Perhaps, it was appropriate that all discussions with Crane to this point have been cordial, but one begins to wonder at this point whether the Houston media is just that intimidated by the new CEO of Houston baseball.
Indeed… at what point will these obvious questions be raised that explore just how complicit with Selig he was, and applying normal journalistic skepticism to Jim Crane’s assertions that he had no choice in the matter? Who will be the journalist who will step forward and clear up the obfuscation?
To the uninitiated, there are certain facts we know that it appears Crane will seek to dismiss under his cover of “being forward-looking,” such as:
(a) By-laws that state no move across league or, even, division boundaries can be made w/o the consent of the owner;
(b) That Crane’s premium bid would logically have made Selig dis-inclined from turning Crane down short of actual overwhelming EEOC concerns;
(c) That the CBA situation made it very plausible for him (or in the case that he were turned down, Drayton) to simply wait out Selig–i.e., whether Selig turned Crane down, or for that matter, if Crane refused to go to the AL and turned Selig down, Selig’s dilemma would have remained intact, with the only alternatives to shelve 15/15 or go to Plan B;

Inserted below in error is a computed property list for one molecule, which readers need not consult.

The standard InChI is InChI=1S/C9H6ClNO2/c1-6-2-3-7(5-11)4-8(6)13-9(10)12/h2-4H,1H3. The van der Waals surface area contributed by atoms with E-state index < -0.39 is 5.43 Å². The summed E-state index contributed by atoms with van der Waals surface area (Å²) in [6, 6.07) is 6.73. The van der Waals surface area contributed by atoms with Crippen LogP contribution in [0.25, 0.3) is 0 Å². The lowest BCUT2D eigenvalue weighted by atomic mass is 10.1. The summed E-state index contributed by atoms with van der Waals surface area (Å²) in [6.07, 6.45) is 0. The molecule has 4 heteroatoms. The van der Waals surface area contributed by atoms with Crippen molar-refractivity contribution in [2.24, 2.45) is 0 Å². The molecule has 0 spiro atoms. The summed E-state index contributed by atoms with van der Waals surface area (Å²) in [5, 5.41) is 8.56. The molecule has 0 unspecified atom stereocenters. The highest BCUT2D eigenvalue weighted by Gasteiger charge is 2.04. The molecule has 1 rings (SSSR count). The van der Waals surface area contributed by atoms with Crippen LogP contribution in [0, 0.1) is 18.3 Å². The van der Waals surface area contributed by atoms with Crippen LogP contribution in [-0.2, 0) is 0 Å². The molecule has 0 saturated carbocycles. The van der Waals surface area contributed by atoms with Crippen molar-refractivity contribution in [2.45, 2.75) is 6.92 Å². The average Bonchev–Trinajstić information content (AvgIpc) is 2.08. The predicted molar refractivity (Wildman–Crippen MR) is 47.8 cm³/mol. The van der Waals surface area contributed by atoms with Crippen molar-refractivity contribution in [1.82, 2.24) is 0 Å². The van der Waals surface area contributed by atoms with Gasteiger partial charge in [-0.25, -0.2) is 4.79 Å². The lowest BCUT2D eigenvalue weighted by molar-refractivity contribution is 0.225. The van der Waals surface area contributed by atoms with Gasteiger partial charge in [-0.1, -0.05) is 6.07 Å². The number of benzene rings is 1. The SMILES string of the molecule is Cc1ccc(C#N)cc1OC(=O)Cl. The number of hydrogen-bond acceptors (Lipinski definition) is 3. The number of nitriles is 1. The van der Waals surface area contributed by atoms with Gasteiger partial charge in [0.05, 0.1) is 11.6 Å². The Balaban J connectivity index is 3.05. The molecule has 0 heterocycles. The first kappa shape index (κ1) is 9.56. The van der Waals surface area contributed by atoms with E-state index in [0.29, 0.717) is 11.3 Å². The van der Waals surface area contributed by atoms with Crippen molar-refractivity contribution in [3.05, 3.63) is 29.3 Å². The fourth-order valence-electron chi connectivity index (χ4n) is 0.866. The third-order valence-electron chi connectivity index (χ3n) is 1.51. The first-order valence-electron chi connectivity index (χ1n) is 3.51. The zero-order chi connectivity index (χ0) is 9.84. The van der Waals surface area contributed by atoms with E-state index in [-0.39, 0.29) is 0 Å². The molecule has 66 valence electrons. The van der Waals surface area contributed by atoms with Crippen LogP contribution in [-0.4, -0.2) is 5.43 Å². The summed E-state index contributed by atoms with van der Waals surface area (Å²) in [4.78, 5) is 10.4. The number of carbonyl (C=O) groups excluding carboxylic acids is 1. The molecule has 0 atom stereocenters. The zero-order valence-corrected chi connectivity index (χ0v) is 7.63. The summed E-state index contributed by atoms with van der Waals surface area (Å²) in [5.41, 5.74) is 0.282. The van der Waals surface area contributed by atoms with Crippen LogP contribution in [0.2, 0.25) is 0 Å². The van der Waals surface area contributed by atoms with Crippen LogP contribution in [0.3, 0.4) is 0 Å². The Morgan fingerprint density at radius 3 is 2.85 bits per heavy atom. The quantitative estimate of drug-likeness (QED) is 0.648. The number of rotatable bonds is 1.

(d) That Drayton would have been similarly dis-inclined from moving the team himself since, again, if he were to just wait-out Selig, he could sell his NL franchise at a higher price than he could an AL franchise.
(e) That we would expect that a successful business person like Jim Crane would recognize the leverage he had in relation to Selig’s leverage, and that ultimately, Selig could not make this occur without Crane’s cooperation; and,
(f) If that were not the case, it begs explanation for why the person with the supposedly-greater leverage (Selig) worked out a $65-70 million compensation package for the person who supposedly had lesser (?); if one assumes that Selig is not running a charity, shouldn’t we account for the logic of handing over so many millions of dollars?